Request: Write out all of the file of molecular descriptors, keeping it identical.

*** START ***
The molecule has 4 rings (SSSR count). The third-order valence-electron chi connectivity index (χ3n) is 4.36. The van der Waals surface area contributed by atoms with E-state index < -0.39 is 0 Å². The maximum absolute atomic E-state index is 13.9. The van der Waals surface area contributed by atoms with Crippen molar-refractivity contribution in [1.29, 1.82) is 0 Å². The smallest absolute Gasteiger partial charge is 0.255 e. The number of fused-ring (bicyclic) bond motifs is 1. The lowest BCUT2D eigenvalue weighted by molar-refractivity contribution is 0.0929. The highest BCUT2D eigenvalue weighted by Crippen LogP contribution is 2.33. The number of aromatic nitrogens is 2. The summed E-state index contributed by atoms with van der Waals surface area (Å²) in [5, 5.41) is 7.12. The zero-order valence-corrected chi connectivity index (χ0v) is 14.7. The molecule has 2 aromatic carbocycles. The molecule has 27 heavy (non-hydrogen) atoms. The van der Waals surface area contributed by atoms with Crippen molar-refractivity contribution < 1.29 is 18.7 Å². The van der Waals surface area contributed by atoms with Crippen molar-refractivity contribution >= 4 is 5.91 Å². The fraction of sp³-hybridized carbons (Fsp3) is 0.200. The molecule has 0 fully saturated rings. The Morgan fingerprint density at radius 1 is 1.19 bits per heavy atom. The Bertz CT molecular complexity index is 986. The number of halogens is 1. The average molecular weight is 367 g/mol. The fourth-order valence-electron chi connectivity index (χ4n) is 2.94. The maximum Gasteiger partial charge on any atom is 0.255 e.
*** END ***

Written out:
The molecule has 4 rings (SSSR count). The third-order valence-electron chi connectivity index (χ3n) is 4.36. The van der Waals surface area contributed by atoms with E-state index < -0.39 is 0 Å². The maximum absolute atomic E-state index is 13.9. The van der Waals surface area contributed by atoms with Crippen molar-refractivity contribution in [1.29, 1.82) is 0 Å². The smallest absolute Gasteiger partial charge is 0.255 e. The number of fused-ring (bicyclic) bond motifs is 1. The lowest BCUT2D eigenvalue weighted by molar-refractivity contribution is 0.0929. The highest BCUT2D eigenvalue weighted by Crippen LogP contribution is 2.33. The number of aromatic nitrogens is 2. The summed E-state index contributed by atoms with van der Waals surface area (Å²) in [5, 5.41) is 7.12. The zero-order valence-corrected chi connectivity index (χ0v) is 14.7. The molecule has 2 aromatic carbocycles. The molecule has 27 heavy (non-hydrogen) atoms. The van der Waals surface area contributed by atoms with Crippen molar-refractivity contribution < 1.29 is 18.7 Å². The van der Waals surface area contributed by atoms with Crippen molar-refractivity contribution >= 4 is 5.91 Å². The fraction of sp³-hybridized carbons (Fsp3) is 0.200. The molecule has 0 fully saturated rings. The Morgan fingerprint density at radius 1 is 1.19 bits per heavy atom. The Bertz CT molecular complexity index is 986. The number of halogens is 1. The average molecular weight is 367 g/mol. The fourth-order valence-electron chi connectivity index (χ4n) is 2.94. The maximum Gasteiger partial charge on any atom is 0.255 e.